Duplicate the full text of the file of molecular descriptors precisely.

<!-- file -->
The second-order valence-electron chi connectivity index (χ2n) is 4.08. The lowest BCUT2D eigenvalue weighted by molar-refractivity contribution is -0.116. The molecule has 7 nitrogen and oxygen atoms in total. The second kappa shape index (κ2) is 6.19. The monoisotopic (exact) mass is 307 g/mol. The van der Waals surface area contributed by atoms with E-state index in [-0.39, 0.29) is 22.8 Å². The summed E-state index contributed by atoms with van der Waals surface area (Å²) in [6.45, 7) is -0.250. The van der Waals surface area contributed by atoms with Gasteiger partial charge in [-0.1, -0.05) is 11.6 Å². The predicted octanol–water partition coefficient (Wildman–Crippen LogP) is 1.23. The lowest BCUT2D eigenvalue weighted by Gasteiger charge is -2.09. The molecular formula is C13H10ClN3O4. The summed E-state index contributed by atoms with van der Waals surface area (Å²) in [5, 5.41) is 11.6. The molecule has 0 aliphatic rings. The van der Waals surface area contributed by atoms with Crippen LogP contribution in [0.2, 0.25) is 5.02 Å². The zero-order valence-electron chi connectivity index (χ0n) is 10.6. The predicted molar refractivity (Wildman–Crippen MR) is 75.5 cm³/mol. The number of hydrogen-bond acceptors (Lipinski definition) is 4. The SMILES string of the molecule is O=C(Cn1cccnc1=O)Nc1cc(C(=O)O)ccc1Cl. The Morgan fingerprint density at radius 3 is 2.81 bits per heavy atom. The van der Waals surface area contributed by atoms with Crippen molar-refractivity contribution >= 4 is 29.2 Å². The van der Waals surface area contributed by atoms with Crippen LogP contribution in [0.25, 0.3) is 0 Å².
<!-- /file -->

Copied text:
The second-order valence-electron chi connectivity index (χ2n) is 4.08. The lowest BCUT2D eigenvalue weighted by molar-refractivity contribution is -0.116. The molecule has 7 nitrogen and oxygen atoms in total. The second kappa shape index (κ2) is 6.19. The monoisotopic (exact) mass is 307 g/mol. The van der Waals surface area contributed by atoms with E-state index in [-0.39, 0.29) is 22.8 Å². The summed E-state index contributed by atoms with van der Waals surface area (Å²) in [6.45, 7) is -0.250. The van der Waals surface area contributed by atoms with Gasteiger partial charge in [-0.1, -0.05) is 11.6 Å². The predicted octanol–water partition coefficient (Wildman–Crippen LogP) is 1.23. The lowest BCUT2D eigenvalue weighted by Gasteiger charge is -2.09. The molecular formula is C13H10ClN3O4. The summed E-state index contributed by atoms with van der Waals surface area (Å²) in [5, 5.41) is 11.6. The molecule has 0 aliphatic rings. The van der Waals surface area contributed by atoms with Crippen LogP contribution in [0.2, 0.25) is 5.02 Å². The zero-order valence-electron chi connectivity index (χ0n) is 10.6. The predicted molar refractivity (Wildman–Crippen MR) is 75.5 cm³/mol. The number of hydrogen-bond acceptors (Lipinski definition) is 4. The SMILES string of the molecule is O=C(Cn1cccnc1=O)Nc1cc(C(=O)O)ccc1Cl. The Morgan fingerprint density at radius 3 is 2.81 bits per heavy atom. The van der Waals surface area contributed by atoms with Crippen molar-refractivity contribution >= 4 is 29.2 Å². The van der Waals surface area contributed by atoms with Crippen LogP contribution in [0.25, 0.3) is 0 Å².